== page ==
Is that so? Probably.
No one knows what the future has in store, but a wise man hopes for the best and prepares for the worst. Slower rates of growth are not the worst thing the future can send our way… but they pose a big challenge.
For most of our lives, economic growth has been a given. We depended on it to bring us more stuff. More jobs. More government spending. And to make us richer.
The Journal article does not mention two other reasons rapid economic growth may be a thing of the past, not the future. One has been discussed here. The other is obvious.
As to the first, almost everything in nature is subject to the law of declining marginal utility. You get one ice cream sundae for dessert. You like it. You order another and probably get less satisfaction from it. The third begins to make you sick.
Likewise, by the 1970s, mature economies – the US, Europe and Japan – were already reaching the point of declining marginal utility in energy. They still liked it. But they weren’t getting the sugar high that it used to give them.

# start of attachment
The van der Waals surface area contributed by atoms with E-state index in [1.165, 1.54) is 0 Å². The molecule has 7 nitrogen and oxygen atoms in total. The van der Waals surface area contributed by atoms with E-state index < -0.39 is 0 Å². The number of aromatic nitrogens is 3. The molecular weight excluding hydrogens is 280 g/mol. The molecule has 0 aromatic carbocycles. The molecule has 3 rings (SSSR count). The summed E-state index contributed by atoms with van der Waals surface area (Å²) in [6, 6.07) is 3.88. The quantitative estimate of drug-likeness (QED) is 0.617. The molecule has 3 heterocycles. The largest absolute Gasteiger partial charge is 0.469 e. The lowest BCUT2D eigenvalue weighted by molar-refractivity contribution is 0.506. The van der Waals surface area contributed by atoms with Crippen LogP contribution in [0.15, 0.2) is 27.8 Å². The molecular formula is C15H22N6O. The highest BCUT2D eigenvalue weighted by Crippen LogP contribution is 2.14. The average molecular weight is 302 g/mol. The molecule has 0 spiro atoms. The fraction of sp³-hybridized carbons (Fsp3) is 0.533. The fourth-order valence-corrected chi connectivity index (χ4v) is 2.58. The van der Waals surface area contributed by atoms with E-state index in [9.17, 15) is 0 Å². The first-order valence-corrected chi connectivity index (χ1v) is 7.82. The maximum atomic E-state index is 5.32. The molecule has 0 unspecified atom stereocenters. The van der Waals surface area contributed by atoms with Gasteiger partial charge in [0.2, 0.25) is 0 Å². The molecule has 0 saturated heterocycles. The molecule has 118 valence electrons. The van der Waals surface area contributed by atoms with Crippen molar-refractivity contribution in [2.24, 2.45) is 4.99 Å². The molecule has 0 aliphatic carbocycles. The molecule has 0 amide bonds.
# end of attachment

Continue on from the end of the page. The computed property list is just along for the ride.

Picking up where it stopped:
In addition to the factors mentioned by the Journal, it was fossil fuels that gave the developed economies such a big leap forward in the postwar years. Energy use went up; GDP growth rose too. But then, in the 1980s and 1990s, energy use began to level off and even fall – especially in Europe.
GDP growth rates declined as well. Because the returns on energy investments no longer paid off the way they had before. People already had automobiles, trucks, machines, appliances – all the paraphernalia of modern life. They could get little real growth by adding more.
That’s why the shale oil discoveries in the US are important to the energy industry, but probably not for the rest of the economy. The US never lacked energy; it just can’t use more of it effectively.